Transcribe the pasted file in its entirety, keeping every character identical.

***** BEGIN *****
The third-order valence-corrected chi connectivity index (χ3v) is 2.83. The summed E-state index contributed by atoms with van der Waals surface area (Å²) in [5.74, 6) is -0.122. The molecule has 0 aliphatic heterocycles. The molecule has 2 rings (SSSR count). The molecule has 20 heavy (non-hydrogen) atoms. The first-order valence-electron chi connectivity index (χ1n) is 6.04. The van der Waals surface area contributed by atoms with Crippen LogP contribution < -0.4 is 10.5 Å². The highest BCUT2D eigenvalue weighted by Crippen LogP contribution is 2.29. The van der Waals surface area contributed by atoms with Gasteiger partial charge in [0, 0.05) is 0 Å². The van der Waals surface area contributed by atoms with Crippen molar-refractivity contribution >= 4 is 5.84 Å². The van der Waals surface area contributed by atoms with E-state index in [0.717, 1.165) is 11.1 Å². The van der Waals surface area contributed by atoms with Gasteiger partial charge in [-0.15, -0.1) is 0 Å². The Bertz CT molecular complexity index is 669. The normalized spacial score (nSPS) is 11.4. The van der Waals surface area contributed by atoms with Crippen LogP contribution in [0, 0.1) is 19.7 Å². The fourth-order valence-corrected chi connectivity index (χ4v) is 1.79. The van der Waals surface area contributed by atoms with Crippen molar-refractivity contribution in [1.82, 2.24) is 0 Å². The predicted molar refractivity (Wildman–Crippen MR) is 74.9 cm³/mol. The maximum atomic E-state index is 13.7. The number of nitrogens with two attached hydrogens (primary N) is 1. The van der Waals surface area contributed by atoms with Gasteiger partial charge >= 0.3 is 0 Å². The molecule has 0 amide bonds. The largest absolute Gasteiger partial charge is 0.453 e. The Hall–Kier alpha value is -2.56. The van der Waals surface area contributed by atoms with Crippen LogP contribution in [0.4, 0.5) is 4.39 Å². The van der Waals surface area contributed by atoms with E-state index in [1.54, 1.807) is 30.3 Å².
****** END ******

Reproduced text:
The third-order valence-corrected chi connectivity index (χ3v) is 2.83. The summed E-state index contributed by atoms with van der Waals surface area (Å²) in [5.74, 6) is -0.122. The molecule has 0 aliphatic heterocycles. The molecule has 2 rings (SSSR count). The molecule has 20 heavy (non-hydrogen) atoms. The first-order valence-electron chi connectivity index (χ1n) is 6.04. The van der Waals surface area contributed by atoms with Crippen LogP contribution < -0.4 is 10.5 Å². The highest BCUT2D eigenvalue weighted by Crippen LogP contribution is 2.29. The van der Waals surface area contributed by atoms with Gasteiger partial charge in [0, 0.05) is 0 Å². The van der Waals surface area contributed by atoms with Crippen molar-refractivity contribution >= 4 is 5.84 Å². The van der Waals surface area contributed by atoms with E-state index in [0.717, 1.165) is 11.1 Å². The van der Waals surface area contributed by atoms with Gasteiger partial charge in [-0.15, -0.1) is 0 Å². The Bertz CT molecular complexity index is 669. The normalized spacial score (nSPS) is 11.4. The van der Waals surface area contributed by atoms with Crippen LogP contribution in [0, 0.1) is 19.7 Å². The fourth-order valence-corrected chi connectivity index (χ4v) is 1.79. The van der Waals surface area contributed by atoms with Crippen molar-refractivity contribution in [1.82, 2.24) is 0 Å². The predicted molar refractivity (Wildman–Crippen MR) is 74.9 cm³/mol. The maximum atomic E-state index is 13.7. The number of nitrogens with two attached hydrogens (primary N) is 1. The van der Waals surface area contributed by atoms with Gasteiger partial charge >= 0.3 is 0 Å². The molecule has 0 amide bonds. The largest absolute Gasteiger partial charge is 0.453 e. The Hall–Kier alpha value is -2.56. The van der Waals surface area contributed by atoms with Crippen LogP contribution in [0.4, 0.5) is 4.39 Å². The van der Waals surface area contributed by atoms with E-state index in [1.54, 1.807) is 30.3 Å².